Addressing the need for Spanish speaking nurses in Los Angeles County: Providing culturally competent care

2.50
Hdl Handle:
http://hdl.handle.net/10755/308680
Category:
Abstract
Type:
Presentation
Title:
Addressing the need for Spanish speaking nurses in Los Angeles County: Providing culturally competent care
Author(s):
Humbles, Patricia
Lead Author STTI Affiliation:
Epsilon Epsilon
Author Details:
Patricia Humbles, RN, PhD, patriciahumbles@cdrewu.edu
Abstract:

Session presented on: Tuesday, November 19, 2013

Background: Twenty million adults in the United States have limited English proficiency (LEP) and two-thirds of this LEP population is Hispanic.  About 50% of Hispanic adults in the United States have LEP and experience substantial barriers to primary care. South Los Angeles, California has the highest concentration of racial/ethnic minorities and sixty percent is Hispanic. LEP patients report less satisfaction with medical encounters. Quality of health assessments are lower when using an interpreter and are a barrier to implementation and utilization. They are time-consuming and associated with high labor cost. Purpose: The purpose of this study was to assess graduate nursing students ability to understand and communicate in Spanish and develop an English-Spanish Quick Health Assessment Reference Translator (ESQHART) to enhance communication. Design: A pre and post survey was developed to identify nursing student’s ability to understand and communicate in Spanish. Participants: Ninety students ages 22-50 participated. Methods: The pre survey included 5 questions addressing ability to speak, understand, and communicate in Spanish. The ESQHART included questions and answers related to health assessments. The ESQHART was reviewed and evaluated by a faculty member and five nursing students fluent in Spanish. The post survey contained one question. Results: The results revealed 43% understood Spanish, but were not fluent, 83% reported difficulty communicating with Spanish speaking clients, 14% were fluent in English and Spanish, 83% would use an interpreter, 7% would use pocket references, 6% would use a Spanish dictionary, and 4% would use smart phone.  Eighty-nine percent reported a Spanish medical terminology pocket reference would be beneficial. Conclusion: Nursing students during patient interactions are faced with clients, who have LEP, are unable to communicate feelings or symptoms, and find an interrupter is not readily available. The ESQHART is a beginning tool to improve communication for healthcare providers and clients.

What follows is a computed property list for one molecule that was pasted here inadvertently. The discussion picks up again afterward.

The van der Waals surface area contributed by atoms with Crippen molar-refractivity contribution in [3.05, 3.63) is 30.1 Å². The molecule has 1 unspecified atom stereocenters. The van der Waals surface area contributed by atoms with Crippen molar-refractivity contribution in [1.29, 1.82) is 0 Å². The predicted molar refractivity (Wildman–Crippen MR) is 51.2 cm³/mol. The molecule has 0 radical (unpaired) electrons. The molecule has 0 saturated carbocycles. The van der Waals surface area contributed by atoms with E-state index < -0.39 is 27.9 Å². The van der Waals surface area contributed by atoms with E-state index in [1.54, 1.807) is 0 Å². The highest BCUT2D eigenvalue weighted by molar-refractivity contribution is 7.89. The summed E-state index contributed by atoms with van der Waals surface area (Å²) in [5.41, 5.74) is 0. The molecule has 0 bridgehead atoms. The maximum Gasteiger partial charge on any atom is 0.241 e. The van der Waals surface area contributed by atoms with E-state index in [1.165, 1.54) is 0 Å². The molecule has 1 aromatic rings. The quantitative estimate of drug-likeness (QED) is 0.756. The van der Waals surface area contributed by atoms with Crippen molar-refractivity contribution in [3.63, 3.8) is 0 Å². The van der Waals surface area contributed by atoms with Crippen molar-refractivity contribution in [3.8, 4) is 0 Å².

Keywords:
Spanish; students
Repository Posting Date:
19-Dec-2013
Date of Publication:
19-Dec-2013
Conference Date:
2013
Conference Name:
42nd Biennial Convention
Conference Host:
Sigma Theta Tau International, the Honor Society of Nursing
Conference Location:
Indianapolis, Indiana, USA
Description:
42nd Biennial Convention 2013 Theme: Give Back to Move Forward. Held at the JW Marriott

Full metadata record

DC FieldValue Language
dc.language.isoen_USen_GB
dc.type.categoryAbstracten_GB